There arguably isn’t a single player in the NHL this season that received more criticism that Washington Capitals captain Alexander Ovechkin. Considering Ovechkin’s elite talent level, bloated contract and flamboyant style on the ice, that was to be expected, especially after peppering in his (and the team’s) early season struggles.
But Washington’s run over the last few months – mostly fueled by the offensive firepower of Ovechkin – was one of the most impressive stretches of the NHL season, clearly deserving of major accolades, and borderline in the same company as the winning streaks of the Chicago Blackhawks and Pittsburgh Penguins (earlier in the year).
Ovechkin went from being thrashed by peers and members of the media, to being a legitimate MVP contender (and perhaps a frontrunner for the Hart Trophy).
Take into account the following figures regarding Ovechkin’s season:
- Ovechkin’s month-by-month performance, meshed with that of his team, tells the story:
- January: Ovechkin (7 games, 2 goals, 1 assist), Capitals (6 losses, 1 in OT)
- February: Ovechkin (12 games, 6 goals, 6 assists), Capitals (6 losses)
- March: Ovechkin (16 games, 10 goals, 9 assists), Capitals (7 losses, 1 in OT)
- April: Ovechkin (13 games, 14 goals, 8 assists), Capitals (2 losses, 1 in OT)
- After a slow start, Ovechkin finished tied (with Sidney Crosby) for third in the NHL, with 56 points.
- Ovechkin led the league in goals, with 32.
- Washington led the NHL in Power Play percentage, and Ovechkin sparked the team, totaling 27 points with a man advantage (16 goals, 11 assists).
- One potential knock against him (as highlighted below in the Power Rankings): 6 of Ovechkin’s 32 goals – almost 19% of his season total – came against the lowly Panthers.
Washington’s run ended with a division title and the three seed in the Eastern Conference. The Capitals – as low as 29th in the early season Power Rankings – finished the regular season in the top five. Also highlighted below – and entrenched in the final regular season NHL Power Rankings at TWHS – are Ovechkin’s final season goal tallies against opposing teams (as highlighted in RED).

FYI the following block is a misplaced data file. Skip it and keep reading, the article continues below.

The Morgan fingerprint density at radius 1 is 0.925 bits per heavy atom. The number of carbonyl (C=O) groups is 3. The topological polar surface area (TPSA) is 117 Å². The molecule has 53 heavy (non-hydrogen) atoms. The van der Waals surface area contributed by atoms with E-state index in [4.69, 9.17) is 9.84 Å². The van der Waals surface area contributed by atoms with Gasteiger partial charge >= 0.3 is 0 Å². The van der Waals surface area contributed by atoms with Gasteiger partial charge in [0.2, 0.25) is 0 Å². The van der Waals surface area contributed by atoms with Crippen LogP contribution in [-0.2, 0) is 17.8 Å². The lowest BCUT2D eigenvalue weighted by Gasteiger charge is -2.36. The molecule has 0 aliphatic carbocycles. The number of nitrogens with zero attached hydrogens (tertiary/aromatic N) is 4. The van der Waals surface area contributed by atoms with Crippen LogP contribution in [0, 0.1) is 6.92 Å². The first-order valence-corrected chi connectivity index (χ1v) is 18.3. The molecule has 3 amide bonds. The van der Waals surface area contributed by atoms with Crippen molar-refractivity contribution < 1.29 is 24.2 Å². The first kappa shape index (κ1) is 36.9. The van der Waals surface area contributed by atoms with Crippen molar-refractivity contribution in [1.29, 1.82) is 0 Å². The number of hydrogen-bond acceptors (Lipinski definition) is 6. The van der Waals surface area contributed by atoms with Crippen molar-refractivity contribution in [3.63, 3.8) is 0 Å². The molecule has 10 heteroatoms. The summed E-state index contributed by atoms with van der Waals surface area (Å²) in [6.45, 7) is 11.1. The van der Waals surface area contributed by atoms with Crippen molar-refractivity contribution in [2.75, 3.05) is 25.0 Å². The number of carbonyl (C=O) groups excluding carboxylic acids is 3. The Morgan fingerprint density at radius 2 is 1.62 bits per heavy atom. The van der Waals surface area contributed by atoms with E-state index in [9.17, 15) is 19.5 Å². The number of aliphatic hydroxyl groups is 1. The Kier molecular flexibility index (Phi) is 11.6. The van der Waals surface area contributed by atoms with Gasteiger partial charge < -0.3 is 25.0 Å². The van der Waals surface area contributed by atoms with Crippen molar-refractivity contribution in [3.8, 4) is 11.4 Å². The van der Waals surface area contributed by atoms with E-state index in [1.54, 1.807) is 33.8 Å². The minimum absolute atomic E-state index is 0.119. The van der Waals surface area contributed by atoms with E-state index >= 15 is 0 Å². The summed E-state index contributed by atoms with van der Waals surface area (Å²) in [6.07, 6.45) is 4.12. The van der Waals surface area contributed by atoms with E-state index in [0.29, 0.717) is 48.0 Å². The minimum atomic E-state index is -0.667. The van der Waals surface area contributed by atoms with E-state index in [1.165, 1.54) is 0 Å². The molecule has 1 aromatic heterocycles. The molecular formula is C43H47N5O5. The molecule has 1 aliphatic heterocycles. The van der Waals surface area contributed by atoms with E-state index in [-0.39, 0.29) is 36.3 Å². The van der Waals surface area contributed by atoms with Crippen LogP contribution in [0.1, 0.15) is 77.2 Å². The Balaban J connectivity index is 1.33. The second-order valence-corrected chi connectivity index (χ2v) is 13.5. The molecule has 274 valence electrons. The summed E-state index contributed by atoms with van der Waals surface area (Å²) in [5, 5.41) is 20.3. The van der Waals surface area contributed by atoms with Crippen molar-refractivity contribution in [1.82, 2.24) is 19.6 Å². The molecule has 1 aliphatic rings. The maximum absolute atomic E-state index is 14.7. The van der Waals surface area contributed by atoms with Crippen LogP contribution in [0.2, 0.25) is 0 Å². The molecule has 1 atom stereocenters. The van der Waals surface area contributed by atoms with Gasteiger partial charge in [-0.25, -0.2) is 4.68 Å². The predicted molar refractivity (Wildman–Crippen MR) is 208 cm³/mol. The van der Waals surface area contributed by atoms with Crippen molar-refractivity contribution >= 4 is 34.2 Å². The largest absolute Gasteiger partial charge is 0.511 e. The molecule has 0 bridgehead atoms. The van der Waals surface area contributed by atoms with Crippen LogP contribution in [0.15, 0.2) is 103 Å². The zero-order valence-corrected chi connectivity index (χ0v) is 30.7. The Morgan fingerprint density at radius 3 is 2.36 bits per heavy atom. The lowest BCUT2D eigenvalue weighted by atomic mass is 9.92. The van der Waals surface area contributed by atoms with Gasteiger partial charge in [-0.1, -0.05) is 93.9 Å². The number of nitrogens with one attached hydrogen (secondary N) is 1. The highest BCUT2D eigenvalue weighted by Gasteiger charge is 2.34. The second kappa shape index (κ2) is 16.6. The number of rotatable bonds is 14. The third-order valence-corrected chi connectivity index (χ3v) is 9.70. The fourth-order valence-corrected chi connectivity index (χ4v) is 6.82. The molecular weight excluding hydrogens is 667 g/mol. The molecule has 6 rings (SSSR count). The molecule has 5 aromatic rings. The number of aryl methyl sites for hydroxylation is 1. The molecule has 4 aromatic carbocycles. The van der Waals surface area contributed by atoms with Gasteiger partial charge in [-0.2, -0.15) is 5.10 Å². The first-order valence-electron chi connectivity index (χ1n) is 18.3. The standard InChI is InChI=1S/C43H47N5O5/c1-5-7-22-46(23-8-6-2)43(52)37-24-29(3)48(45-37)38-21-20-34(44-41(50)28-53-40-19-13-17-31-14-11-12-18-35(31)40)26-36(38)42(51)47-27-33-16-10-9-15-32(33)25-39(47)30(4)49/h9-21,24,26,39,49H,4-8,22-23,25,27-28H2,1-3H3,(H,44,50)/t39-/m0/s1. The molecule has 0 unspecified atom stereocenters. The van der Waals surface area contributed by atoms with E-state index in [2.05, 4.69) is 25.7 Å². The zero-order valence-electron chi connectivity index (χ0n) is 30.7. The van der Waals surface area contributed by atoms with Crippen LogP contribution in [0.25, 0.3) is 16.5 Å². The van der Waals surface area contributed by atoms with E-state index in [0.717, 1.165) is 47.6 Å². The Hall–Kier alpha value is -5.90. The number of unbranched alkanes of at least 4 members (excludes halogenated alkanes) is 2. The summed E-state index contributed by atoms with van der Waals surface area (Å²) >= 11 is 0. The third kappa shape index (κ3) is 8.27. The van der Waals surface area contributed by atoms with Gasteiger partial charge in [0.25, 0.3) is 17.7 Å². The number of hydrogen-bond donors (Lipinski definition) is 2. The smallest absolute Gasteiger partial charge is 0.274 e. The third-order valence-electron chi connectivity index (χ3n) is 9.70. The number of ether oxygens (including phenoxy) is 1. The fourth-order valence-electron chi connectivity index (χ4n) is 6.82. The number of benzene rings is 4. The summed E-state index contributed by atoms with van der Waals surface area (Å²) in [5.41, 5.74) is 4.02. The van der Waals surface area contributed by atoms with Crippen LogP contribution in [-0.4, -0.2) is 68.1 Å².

Regarding the Power Rankings, the Chicago Blackhawks clinched the Presidents’ Trophy and was the obvious first place finisher. The Pittsburgh Penguins landed in second place and the aforementioned Capitals finished in fifth, climbing ahead of the Bruins, after Boston lost to the Senators in the final game of the regular season. The entire list is as follows:
KP’s NHL Power Rankings: End of 2012-2013 NHL Regular Season
1. Chicago Blackhawks (164 points)
2. Pittsburgh Penguins (142 points) – Ovechkin: 2 goals
4. Montreal Canadiens (95 points) – Ovechkin: 3 goals
5. Washington Capitals (86 points)
6. Boston Bruins (83 points)
7. St. Louis Blues (80 points)
8. Los Angeles Kings (72 points)
9. New York Rangers (72 points) – Ovechkin: 1 goal
10. Toronto Maple Leafs (71 points) – Ovechkin: 2 goals
11. New York Islanders (67 points)
12. Vancouver Canucks (66 points)
13. Detroit Red Wings (66 points)
14. Ottawa Senators (58 points) – Ovechkin: 1 goal
15. San Jose Sharks (47 points)
16. Columbus Blue Jackets (45 points)
17. Minnesota Wild (37 points)
18. Phoenix Coyotes (25 points)
19. Winnipeg Jets (23 points) – Ovechkin: 4 goals
20. Philadelphia Flyers (22 points) – Ovechkin: 1 goal
21. Dallas Stars (19 points)
22. Buffalo Sabres (10 points) – Ovechkin: 3 goals
23. Edmonton Oilers (9 points)
24. New Jersey Devils (6 points) – Ovechkin: 3 goals
25. Tampa Bay Lightning (2 points) – Ovechkin: 3 goals
26. Carolina Hurricanes (-10 points) – Ovechkin: 3 goals
27. Calgary Flames (-15 points)
28. Nashville Predators (-34 points)
29. Colorado Avalanche (-41 points)
30. Florida Panthers (-62 points) – Ovechkin: 6 goals
* All stats per NHL.com and ESPN.com
The Wife Hates Sports’ NHL Power Rankings system has a method to its madness, attempting to be different and not just rank by popularity and record. It mixes a secret formula of six completely different categories, meshed into a points system. The categories don’t just include team results regarding record, but how each team has performed recently, as well as incorporating some statistics on both a team’s offense and defense.